Should Sherlock Holmes Be In The Public Domain?
Sir Arthur Conan Doyle died in 1930. He wrote fifty-six Sherlock Holmes stories, all but ten of which were published prior to 1923, and are therefore in the public domain in the U.S.
Leslie Klinger is a Sherlock Holmes fan, and has decided to publish a book featuring Holmes and Watson. Doyle's estate thinks Klinger needs a license from them to do so. Klinger doesn't agree.
This case has already been heard by a U.S. District Court, and by the U.S. Court of Appeals for the Seventh Circuit, both of whom agreed that Klinger does not need a license if, as the Seventh Circuit found, he is only drawing on aspects of the characters from the public domain works. The Doyle estate argues that so long as the character of Holmes continues to be developed, the copyright clock essentially resets with every new publication. The courts that have heard the case so far haven't been sympathetic to this argument, probably in part because it would potentially extend the copyright protection for the Holmes character indefinitely.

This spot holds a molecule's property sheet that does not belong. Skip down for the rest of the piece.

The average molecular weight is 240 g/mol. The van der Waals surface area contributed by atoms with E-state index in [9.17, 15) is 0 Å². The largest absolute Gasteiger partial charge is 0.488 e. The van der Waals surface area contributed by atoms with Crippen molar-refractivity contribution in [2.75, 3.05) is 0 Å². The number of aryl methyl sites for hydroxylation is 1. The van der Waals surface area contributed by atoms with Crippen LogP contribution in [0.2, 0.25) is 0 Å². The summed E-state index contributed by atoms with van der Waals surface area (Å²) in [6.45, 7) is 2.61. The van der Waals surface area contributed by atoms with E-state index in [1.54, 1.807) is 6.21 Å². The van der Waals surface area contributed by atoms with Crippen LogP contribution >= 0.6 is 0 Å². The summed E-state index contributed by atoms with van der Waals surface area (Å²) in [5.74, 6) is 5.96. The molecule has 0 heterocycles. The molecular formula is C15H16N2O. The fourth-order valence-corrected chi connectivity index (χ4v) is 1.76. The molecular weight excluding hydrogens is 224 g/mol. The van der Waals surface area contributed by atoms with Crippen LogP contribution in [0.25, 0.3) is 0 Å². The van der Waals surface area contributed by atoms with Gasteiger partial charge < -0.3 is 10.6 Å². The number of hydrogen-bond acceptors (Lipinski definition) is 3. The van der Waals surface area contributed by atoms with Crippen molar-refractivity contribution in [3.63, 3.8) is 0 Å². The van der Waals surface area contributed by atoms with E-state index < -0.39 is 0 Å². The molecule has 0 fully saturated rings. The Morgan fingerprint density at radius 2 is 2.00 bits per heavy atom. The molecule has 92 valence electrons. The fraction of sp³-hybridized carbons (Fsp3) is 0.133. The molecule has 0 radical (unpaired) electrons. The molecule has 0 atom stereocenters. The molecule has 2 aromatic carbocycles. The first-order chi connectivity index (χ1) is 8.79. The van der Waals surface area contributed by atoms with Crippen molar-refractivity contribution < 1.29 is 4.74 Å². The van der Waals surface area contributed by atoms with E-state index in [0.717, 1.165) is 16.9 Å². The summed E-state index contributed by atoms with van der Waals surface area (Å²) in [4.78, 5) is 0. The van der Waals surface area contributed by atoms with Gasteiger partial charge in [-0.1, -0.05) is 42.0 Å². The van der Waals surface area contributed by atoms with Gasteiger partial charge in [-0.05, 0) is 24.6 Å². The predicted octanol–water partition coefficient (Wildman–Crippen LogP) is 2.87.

Having lost in the lower courts, the Doyle estate has now asked the U.S. Supreme Court to issue a stay on the lower court ruling (essentially delaying publication of Klinger's work) until such time as the Supreme Court can consider the full case.
It is an interesting case, and it seems likely that the Supreme Court will simply let the lower court ruling stand. An indefinite copyright term for characters runs contrary to both the Copyright Act and the Constitutional grant of power to Congress to create a copyright system to protect authors for a "limited time." If the pre-1923 works are in the public domain, that has to mean something. The material set forth in those works should be freely available to anyone.